The serving staff is friendly and super-accommodating—one snowy night, they let us bring in a new pair of skis we’d just bought and prop them on the coat rack. Tables are tucked in nooks and crannies so there’s never a crowded feeling. Save room for the chocolate mousse or apple tarte tatin.
Bearfoot Bistro Try your hand at sabering—a tradition started by Napoleon—using a quick thrust with a sword to open champagne bottles. You’ll be trained by an expert since restaurant founder/host André Saint-Jacques broke the Guinness World Record for the most Champagne bottles (21) beheaded in a minute in 2005.
But the fizzy showmanship doesn’t upstage the restaurant’s 20,000-bottle wine cellar–or executive chef Melissa Craig’s inventive cuisine. “I…want an element of surprise—a familiar plate that tells a new story,” says Craig. That viewpoint shows in dishes like Atlantic lobster with carrot-coconut purée, chili oil, and green-papaya green-bean salad; and beef tenderloin with horseradish chimichurri.
You can also chill—literally—at the Ketel One Ice room, kept at -25°F for optimal vodka tastings.
Alta Bistro Tucked away from the main Village Stroll hoopla, Alta Bistro feels like your own personal discovery, even if it’s wildly popular with both visitors and locals.
Executive chef Nick Cassettari worked at several Michelin-starred restaurants around the world before settling in Whistler because it meant he could both cook and snowboard. Cassettari uses his French culinary techniques to spotlight “modern seasonal alpine cuisine” that also weaves in locally sourced fish and seafood.
The high-altitude attitude shines in the game dishes such as the elk tartare or vibrant venison loin and sausage accompanied by preserved pumpkin jam, chevre, dukkah spice, and cayenne-pepper jus. For dessert, try honeycomb crème brûlée with lavender shortbread.
Christine’s After a busy morning carving the blues off Crystal Chair or plunging down 2,500-foot Couloir Extreme, you deserve some pampering, right? With panoramic views of the Coast Range peaks, Christine’s (on Blackcomb) offers the resort’s only on-mountain fine dining. There’s a particularly choice corner table that doubles your vistas. The menu caters to your quest for comfort (braised pork cheek in red-wine sauce) or the exotic (Keralan fish curry). Even familiar dishes like fried chicken gain new dimension when partnered with pickled shiitake, radish, and avocado. Service is great—the coat check is even geared to take care of snowy accoutrements like helmets and sodden mittens.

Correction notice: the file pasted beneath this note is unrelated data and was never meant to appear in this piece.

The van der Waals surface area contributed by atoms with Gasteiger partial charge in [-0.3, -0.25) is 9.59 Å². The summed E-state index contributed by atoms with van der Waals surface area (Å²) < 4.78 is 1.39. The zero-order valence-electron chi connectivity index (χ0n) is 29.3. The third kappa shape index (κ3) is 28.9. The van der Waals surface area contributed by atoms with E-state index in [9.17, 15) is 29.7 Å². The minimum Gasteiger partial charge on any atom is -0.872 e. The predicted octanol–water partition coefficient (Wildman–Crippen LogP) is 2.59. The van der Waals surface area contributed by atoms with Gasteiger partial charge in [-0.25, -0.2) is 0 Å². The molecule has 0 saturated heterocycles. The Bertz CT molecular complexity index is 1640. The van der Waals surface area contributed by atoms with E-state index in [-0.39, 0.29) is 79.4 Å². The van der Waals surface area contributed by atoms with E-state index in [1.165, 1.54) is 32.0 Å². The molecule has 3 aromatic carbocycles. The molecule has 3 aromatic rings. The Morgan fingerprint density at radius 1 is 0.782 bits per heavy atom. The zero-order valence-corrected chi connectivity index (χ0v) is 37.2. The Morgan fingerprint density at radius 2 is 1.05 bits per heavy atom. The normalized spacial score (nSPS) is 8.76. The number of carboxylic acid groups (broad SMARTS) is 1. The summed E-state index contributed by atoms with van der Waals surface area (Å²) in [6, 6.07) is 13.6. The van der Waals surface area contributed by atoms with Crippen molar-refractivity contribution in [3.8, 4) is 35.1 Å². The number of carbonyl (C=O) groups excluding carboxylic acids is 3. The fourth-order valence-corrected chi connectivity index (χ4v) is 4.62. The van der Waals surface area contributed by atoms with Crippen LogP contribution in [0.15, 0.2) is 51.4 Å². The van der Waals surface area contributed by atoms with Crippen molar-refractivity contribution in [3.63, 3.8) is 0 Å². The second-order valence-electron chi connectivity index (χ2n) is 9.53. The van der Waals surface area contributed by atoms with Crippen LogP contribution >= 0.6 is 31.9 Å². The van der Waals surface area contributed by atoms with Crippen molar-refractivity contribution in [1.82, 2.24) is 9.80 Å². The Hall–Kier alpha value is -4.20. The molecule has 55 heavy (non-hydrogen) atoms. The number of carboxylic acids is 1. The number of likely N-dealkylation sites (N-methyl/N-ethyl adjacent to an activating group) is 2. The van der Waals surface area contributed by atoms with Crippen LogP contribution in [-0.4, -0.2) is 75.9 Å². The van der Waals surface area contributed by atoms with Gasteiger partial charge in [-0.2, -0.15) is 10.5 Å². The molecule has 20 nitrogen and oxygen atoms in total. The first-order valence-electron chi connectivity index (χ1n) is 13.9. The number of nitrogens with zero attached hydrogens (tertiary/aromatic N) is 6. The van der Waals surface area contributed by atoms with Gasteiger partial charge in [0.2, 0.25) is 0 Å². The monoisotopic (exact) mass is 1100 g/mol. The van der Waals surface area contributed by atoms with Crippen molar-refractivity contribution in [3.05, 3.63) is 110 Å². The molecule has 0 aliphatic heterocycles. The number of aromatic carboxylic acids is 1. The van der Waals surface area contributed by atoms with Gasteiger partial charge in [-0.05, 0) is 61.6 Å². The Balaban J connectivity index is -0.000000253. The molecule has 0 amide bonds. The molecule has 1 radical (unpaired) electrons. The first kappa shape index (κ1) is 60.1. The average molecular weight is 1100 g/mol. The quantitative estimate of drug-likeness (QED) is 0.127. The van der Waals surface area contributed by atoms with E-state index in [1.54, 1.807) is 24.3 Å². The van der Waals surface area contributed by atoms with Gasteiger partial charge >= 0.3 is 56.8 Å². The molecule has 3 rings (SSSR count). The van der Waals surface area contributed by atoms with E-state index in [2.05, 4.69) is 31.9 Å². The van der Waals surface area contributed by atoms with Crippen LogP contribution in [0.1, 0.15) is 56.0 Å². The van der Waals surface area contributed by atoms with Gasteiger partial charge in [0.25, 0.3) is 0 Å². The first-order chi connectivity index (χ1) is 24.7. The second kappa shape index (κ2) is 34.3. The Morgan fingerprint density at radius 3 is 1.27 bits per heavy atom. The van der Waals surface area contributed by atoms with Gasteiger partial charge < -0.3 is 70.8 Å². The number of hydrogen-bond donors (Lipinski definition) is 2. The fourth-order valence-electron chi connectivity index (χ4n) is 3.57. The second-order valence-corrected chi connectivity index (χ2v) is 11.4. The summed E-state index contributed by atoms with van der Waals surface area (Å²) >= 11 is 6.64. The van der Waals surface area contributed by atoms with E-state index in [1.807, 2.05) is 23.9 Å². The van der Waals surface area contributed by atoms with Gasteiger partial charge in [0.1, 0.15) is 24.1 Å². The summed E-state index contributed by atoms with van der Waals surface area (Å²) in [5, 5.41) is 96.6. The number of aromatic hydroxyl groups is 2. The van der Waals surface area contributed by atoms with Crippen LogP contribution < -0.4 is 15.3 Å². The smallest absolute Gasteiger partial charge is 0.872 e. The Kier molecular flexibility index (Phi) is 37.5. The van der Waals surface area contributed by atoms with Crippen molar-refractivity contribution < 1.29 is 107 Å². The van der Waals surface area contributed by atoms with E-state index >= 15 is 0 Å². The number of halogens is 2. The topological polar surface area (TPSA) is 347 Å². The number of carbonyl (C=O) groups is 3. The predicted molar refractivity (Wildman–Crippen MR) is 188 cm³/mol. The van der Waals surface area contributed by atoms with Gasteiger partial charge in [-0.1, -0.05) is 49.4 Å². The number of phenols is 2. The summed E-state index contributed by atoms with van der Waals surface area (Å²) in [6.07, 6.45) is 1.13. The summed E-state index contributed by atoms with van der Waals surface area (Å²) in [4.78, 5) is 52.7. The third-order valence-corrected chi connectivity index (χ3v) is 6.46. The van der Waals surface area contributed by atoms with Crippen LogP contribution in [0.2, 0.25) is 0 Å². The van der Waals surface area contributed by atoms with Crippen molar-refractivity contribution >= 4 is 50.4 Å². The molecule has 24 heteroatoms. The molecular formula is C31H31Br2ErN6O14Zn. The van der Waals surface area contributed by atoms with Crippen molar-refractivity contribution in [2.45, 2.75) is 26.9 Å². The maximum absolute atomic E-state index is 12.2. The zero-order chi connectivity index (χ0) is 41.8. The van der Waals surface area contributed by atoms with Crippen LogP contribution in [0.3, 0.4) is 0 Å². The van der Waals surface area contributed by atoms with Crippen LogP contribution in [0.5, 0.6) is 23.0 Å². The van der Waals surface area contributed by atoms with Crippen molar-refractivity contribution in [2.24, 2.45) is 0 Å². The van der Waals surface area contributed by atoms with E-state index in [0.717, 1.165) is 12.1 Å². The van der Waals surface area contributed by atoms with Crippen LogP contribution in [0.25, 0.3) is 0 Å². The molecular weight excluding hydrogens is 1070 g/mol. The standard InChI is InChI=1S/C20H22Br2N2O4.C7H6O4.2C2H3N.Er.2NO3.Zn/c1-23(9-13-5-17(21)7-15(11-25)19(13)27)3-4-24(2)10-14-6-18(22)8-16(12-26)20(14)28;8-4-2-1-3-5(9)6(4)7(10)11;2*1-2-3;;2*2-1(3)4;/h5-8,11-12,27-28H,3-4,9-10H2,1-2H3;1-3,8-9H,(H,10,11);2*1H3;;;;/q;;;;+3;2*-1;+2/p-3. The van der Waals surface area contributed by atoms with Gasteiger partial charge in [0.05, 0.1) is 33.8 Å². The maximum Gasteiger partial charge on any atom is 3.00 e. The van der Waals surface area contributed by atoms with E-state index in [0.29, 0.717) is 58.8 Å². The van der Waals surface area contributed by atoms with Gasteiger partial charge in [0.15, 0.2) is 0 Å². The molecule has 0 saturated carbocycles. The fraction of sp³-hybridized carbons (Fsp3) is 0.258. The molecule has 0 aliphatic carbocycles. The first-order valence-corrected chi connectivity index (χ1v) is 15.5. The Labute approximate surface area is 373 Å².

MORE TIPS FOR FOODIES
B.C. Wines It’s probably the best wine you don’t know about. While many people think of British Columbia as being way-up-there north, the Cascade and Coast Mountains create a rain shadow and a basin of warmth. Hotter and drier than California’s Napa Valley, the Okanagan Valley stretches more than 150 miles with four subregions.
The southernmost end is Canada’s only desert, getting less than ten inches of rain annually—this is Bordeaux-variety, red-wine country. In the north, lakes moderate the temperatures, ideal for cooler-climate grapes like Riesling, Pinot Gris, Gewürztraminer, and Pinot Noir.
Excellent wines also hail from B.C.’s Vancouver and Gulf Islands, where the short growing season favors varieties bred for northern and alpine Europe. For whites, that means Siegerrebe and Ortega, while top reds include Zweigelt (the most widely planted red grape in Austria) and Maréchal Foch.
Tip: If you want to mingle snowsports with wine tasting, consider a trip to Big White or SilverStar Resorts at the northern end of the Okanagan Valley, near Kelowna; or Apex Mountain Resort near Penticton.
First Nations Feast Two First Nations communities lived in the Whistler area, the Squamish and the Lil’wat. Learn more about their history and traditions at the First Nations Feast at the Squamish Lil’wat Cultural Centre. Located in Whistler’s Upper Village, the beautiful building evokes the form of a Squamish Longhouse and Lil’wat earthen dwelling, with modern touches like soaring windows.
Guests explore exhibits on a docent-led tour and then enjoy a cultural program where Nation members in regalia share songs and stories. The three-course meal highlights locally sourced ingredients and Indigenous-inspired plates such as cedar-roasted salmon with maple butter, or alder-smoked and slow-roasted bison brisket.